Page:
After hit the Return button, the REPL will show the result, 27.

The import expression imports two libraries. One is the library that we just created, another is the library that implements R6RS base features in DrRacket (as a Racket module). When you explore more features of R6RS Scheme, you may need to import more such libraries that implemented more advanced R6RS Scheme features in DrRacket. You can find all those Racket modules that implement R6RS in DrRacket under $Racket-Installation-Home/collects (substitute $Racket-Installation-Home by the actual directory where you installed Racket). (import (rnrs base (6))) imports the module stored in file rnrs/base-6.rkt). To import rnrs/io/ports-6.rkt, use (import (rnrs io ports (6))).

Wednesday, August 10, 2011

Using GreasyMonky and jQuery to Help Automated Web Tests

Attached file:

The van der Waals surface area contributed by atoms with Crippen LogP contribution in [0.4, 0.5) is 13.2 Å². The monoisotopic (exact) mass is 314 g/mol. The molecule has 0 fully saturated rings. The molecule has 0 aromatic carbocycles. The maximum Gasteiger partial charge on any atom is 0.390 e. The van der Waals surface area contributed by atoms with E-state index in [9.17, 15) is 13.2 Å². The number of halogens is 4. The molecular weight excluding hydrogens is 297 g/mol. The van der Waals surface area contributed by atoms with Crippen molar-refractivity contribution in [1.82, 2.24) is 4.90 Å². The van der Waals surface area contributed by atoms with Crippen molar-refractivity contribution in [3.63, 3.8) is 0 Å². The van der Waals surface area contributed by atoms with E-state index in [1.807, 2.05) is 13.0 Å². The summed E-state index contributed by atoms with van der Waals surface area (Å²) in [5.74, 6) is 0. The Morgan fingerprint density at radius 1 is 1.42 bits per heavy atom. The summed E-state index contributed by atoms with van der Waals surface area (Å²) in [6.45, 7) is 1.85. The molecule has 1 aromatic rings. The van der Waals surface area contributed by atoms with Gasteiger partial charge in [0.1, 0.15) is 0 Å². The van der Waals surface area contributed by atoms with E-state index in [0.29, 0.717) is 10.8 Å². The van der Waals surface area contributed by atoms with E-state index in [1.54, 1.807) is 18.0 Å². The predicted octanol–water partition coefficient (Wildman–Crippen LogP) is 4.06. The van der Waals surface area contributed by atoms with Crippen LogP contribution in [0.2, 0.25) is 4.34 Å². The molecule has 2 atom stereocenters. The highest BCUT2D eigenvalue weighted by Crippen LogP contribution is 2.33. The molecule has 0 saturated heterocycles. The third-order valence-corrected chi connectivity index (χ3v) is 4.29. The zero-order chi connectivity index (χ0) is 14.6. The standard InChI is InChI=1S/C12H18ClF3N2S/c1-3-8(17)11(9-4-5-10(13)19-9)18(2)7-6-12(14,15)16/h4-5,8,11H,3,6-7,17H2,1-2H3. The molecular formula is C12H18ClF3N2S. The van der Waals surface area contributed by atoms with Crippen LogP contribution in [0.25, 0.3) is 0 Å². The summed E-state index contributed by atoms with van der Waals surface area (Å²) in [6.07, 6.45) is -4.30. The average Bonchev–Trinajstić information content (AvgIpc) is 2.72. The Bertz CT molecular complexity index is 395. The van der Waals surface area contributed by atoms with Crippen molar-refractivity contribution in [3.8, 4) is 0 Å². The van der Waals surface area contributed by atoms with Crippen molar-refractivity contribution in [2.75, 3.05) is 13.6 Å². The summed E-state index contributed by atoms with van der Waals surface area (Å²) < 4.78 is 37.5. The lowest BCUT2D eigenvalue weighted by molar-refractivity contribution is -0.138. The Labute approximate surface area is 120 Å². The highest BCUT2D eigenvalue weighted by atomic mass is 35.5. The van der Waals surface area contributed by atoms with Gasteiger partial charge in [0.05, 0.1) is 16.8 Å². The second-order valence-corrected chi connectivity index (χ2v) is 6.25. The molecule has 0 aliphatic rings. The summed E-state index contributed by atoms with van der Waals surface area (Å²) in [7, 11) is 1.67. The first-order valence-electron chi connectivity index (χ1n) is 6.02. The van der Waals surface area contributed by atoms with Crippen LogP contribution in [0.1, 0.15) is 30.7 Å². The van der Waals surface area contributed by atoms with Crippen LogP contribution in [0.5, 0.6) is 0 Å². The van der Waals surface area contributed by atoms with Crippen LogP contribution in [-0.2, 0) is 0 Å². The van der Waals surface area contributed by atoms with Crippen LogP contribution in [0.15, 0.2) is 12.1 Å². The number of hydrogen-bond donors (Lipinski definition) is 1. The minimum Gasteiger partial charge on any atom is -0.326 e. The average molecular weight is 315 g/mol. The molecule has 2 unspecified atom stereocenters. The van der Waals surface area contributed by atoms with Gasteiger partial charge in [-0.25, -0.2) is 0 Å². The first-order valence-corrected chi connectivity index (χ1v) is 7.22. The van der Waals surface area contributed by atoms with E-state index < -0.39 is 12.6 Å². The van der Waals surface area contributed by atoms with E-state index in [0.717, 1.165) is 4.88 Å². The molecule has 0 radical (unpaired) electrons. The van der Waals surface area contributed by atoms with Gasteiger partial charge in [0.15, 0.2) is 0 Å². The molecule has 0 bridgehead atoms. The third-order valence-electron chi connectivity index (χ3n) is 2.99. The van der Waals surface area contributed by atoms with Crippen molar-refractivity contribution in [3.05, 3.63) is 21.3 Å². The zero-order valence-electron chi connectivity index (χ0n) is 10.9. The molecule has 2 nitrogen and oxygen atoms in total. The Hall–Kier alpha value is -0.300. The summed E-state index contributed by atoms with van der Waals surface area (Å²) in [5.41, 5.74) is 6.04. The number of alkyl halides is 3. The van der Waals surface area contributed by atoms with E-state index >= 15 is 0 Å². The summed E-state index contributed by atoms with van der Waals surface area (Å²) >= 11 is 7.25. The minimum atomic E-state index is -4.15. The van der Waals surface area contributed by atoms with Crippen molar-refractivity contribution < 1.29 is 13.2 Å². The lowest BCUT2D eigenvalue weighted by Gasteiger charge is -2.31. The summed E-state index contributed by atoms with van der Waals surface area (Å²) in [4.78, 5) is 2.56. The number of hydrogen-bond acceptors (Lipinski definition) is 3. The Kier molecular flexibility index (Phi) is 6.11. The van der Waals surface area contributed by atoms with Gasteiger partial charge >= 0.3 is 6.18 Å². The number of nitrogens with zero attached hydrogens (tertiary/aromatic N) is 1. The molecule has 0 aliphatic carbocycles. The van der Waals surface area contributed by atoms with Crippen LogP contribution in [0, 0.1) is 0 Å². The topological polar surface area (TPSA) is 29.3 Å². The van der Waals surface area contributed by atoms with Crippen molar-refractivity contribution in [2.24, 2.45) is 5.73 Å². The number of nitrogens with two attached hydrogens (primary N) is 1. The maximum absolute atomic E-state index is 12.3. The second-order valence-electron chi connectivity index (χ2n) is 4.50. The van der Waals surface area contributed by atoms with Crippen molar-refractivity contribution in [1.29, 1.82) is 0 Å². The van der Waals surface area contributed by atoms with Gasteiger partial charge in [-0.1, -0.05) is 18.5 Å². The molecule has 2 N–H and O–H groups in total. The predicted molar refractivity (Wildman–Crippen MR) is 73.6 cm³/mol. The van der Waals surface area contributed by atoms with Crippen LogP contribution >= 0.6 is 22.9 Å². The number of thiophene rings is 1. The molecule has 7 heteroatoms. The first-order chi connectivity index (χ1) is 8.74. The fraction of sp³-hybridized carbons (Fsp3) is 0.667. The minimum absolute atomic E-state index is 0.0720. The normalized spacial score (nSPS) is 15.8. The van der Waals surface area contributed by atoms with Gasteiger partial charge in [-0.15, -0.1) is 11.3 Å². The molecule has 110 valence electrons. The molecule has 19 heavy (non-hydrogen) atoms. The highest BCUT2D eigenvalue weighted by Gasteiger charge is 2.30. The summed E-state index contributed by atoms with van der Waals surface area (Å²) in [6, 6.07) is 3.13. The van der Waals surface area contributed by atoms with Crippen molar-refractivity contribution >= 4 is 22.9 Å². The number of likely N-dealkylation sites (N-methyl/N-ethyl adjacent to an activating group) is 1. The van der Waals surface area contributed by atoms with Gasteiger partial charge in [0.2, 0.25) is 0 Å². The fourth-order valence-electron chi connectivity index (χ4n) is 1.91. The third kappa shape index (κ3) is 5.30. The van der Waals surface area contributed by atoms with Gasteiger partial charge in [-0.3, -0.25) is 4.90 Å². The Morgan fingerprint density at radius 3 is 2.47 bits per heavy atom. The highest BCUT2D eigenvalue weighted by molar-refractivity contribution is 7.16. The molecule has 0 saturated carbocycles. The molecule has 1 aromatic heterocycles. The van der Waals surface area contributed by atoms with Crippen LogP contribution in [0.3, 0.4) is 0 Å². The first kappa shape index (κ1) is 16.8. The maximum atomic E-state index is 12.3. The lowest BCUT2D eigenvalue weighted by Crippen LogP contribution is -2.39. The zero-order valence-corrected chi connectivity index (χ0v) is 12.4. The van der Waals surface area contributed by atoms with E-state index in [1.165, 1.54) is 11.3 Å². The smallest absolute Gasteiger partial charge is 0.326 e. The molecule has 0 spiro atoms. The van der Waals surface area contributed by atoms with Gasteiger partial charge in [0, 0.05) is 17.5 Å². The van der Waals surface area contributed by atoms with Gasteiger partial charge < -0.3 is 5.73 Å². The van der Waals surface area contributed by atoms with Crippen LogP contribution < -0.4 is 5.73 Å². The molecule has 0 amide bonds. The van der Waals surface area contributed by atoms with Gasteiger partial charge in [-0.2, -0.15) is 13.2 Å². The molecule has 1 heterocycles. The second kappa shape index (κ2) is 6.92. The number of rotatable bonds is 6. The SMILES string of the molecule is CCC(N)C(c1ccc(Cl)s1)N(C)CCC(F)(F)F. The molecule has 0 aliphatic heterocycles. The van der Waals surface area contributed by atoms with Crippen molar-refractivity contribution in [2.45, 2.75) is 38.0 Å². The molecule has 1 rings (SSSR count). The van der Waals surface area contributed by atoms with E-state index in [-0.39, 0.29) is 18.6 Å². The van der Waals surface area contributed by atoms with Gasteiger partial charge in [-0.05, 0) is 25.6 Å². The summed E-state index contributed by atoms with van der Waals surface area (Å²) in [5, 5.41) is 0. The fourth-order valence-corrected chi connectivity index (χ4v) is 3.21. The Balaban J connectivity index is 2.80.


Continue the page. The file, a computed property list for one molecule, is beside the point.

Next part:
Automated web testing with Watir, Selenium, etc. are very popular in Agile software development. The tests programmatically check web pages to see whether they are as expected. The tests should pass when the web pages are as expected and fail when they are not. When develop such tests, we frequently need purposely making the web pages under test “incorrect” to see whether our tests really catch them. If the pages are dynamically generated via certain server-side programs using JSP, servlet, etc., the costs, in term of development time, to vary them are fairly high.

It will cost much less in time to vary web pages via Greasemonky scripts than changing JSP pages, servlets, etc. Besides, if the changes are done in JSP pages, servlets, etc. just to check our tests, we have to undo the changes aftermath.It will cost additional development time.

Greasemonky is a Firefox add-on. Greasemonky user scripts are JavaScripts. This article uses Greasemonky 0,9,8 in Firefox 5.0.1 as example.

Once Greasemonky is installed into Firefox, a Greasemonky icon will appear at the upper-right corner of the browser. Clicking the button beside the icon will pop up a menu with the following items: